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Sunday, February 08, 2009

Uncommon sense

Contrary to popular belief, the legal system is not designed to find "the truth, the whole truth and nothing but the truth."

It has a far less ambitious role, to resolve disputes in a peaceful, socially acceptable manner . It is simply an orderly alternative to violent arguments.

The disciplines and institutions that claim to be possessors of The Truth (like religions) or at least try to systematize the search for The Truth (like science or philosophy) or those that promise thorough if chaotic access to The Truth (like art, journalism and the internet) arguably have had no greater success in finding nonviolent solutions to society's problems.

Like science and philosophy, The Law relies on the idea of debate - adversarial presentation of evidence, cross-examination, and arguments - to reach decisions. Each side is assigned a position to advocate strenuously in opposition to the other.

Wigmore the English legal scholar, stated, "Cross-examination is the greatest legal engine ever invented for the discovery of truth. You can do anything with a bayonet except sit on it. A lawyer can do anything with cross-examination if he is skillful enough not the impale his own cause upon it."

The legal system works best when it retains this skepticism, demanding credible evidence amounting to a high degree of proof before reaching final decisions.

The Law is accordingly suspicious of so called "common sense" (sometimes known as "conventional wisdom"). The phrase itself needs to be parsed, studied and thoroughly examined.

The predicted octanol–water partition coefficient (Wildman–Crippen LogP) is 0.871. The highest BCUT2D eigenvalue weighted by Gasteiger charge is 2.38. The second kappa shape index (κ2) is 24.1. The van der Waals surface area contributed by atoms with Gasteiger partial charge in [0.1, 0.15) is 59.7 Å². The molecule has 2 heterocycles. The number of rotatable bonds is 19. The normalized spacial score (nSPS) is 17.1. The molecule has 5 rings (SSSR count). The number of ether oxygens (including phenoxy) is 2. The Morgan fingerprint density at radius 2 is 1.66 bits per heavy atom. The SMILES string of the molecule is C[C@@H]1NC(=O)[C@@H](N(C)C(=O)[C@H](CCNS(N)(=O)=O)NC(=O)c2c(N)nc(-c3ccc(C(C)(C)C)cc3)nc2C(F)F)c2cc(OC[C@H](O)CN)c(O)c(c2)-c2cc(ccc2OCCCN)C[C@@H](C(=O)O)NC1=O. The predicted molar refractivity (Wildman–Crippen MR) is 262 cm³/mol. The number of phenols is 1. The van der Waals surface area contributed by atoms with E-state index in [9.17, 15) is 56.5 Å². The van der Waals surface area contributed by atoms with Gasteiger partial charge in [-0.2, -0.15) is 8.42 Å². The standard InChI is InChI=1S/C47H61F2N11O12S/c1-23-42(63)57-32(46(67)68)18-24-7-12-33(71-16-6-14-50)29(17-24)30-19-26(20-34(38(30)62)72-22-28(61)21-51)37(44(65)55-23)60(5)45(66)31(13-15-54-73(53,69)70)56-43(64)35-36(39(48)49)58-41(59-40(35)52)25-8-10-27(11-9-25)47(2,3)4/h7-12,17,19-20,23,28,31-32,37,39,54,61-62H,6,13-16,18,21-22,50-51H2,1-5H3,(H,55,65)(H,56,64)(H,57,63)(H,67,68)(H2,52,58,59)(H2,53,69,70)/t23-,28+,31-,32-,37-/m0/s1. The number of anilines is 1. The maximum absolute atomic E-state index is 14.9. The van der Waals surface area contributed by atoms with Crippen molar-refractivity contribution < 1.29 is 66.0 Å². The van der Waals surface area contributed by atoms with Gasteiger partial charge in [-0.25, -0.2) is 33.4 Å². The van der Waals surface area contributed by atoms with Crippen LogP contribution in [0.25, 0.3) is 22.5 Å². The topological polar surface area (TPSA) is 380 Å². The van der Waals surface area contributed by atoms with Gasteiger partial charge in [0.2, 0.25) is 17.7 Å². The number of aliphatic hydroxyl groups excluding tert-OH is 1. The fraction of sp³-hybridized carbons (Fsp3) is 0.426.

It is "common" because it constitutes widely held beliefs based on lore, anecdotal evidence, collective experiences (also known as rumor and hearsay), and often cursory observations. The word "sense" in this sense has a dual meaning. Sense infers correctness, as opposed to nonsense; it also relates to things that appear to be true to the senses. Senses can be misleading; perceptions of correctness can sometimes be equally wrong.

For instance, common sense as expressed in a commonly held sardonic axiom, is that "if it looks like a duck and quacks like a duck, it is a duck." The law expresses this principle as an example of circumstantial evidence, which the law defines far more carefully, using a different example with the same message. (CALCRIM - jury instructions 223 & 224):

"Facts may be proved by direct or circumstantial evidence or by a combination of both. Direct evidence can prove a fact by itself.
For example, if a witness testifies he saw it raining outside before hecame into the courthouse, that testimony is direct evidence that it was raining.

Circumstantial evidence also may be called indirect evidence.
Circumstantial evidence does not directly prove the fact to be decided, but is evidence of another fact or group of facts from which you may logically and reasonably conclude the truth of the fact in question.

For example, if a witness testifies that he saw someone come inside wearing a raincoat covered with drops of water, that testimony is circumstantial evidence because it may support a conclusion that it was raining outside.

Both direct and circumstantial evidence are acceptable types of evidence to prove or disprove the elements of a charge, including intent and mental state and acts necessary to a conviction, and neither is necessarily more reliable than the other.

Neither is entitled to any greater weight than the other. You must decide whether a fact in issue has been proved based on all the evidence.

Before you may rely on circumstantial evidence to conclude that a fact necessary to find the defendant guilty has been proved, you must be convinced that the People have proved each fact essential to that conclusion beyond a reasonable doubt.